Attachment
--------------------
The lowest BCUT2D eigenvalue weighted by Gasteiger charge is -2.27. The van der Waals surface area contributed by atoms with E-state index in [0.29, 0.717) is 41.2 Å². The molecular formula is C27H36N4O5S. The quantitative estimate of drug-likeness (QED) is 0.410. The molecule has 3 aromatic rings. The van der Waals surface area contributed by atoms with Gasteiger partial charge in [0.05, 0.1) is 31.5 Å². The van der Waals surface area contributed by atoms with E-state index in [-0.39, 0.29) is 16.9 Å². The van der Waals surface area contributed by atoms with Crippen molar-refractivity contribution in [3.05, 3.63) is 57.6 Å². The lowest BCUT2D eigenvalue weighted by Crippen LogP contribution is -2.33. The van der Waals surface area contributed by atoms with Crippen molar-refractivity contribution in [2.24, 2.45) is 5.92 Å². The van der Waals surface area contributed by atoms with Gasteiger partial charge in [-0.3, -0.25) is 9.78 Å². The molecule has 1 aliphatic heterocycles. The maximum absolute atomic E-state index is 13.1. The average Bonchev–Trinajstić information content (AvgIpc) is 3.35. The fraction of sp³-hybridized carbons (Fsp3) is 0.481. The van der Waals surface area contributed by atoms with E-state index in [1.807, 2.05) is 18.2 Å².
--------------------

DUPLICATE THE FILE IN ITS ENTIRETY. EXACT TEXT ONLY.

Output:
The lowest BCUT2D eigenvalue weighted by Gasteiger charge is -2.27. The van der Waals surface area contributed by atoms with E-state index in [0.29, 0.717) is 41.2 Å². The molecular formula is C27H36N4O5S. The quantitative estimate of drug-likeness (QED) is 0.410. The molecule has 3 aromatic rings. The van der Waals surface area contributed by atoms with Gasteiger partial charge in [0.05, 0.1) is 31.5 Å². The van der Waals surface area contributed by atoms with E-state index in [-0.39, 0.29) is 16.9 Å². The van der Waals surface area contributed by atoms with Crippen molar-refractivity contribution in [3.05, 3.63) is 57.6 Å². The lowest BCUT2D eigenvalue weighted by Crippen LogP contribution is -2.33. The van der Waals surface area contributed by atoms with Crippen molar-refractivity contribution in [2.24, 2.45) is 5.92 Å². The van der Waals surface area contributed by atoms with Gasteiger partial charge in [-0.3, -0.25) is 9.78 Å². The molecule has 1 aliphatic heterocycles. The maximum absolute atomic E-state index is 13.1. The average Bonchev–Trinajstić information content (AvgIpc) is 3.35. The fraction of sp³-hybridized carbons (Fsp3) is 0.481. The van der Waals surface area contributed by atoms with E-state index in [1.807, 2.05) is 18.2 Å².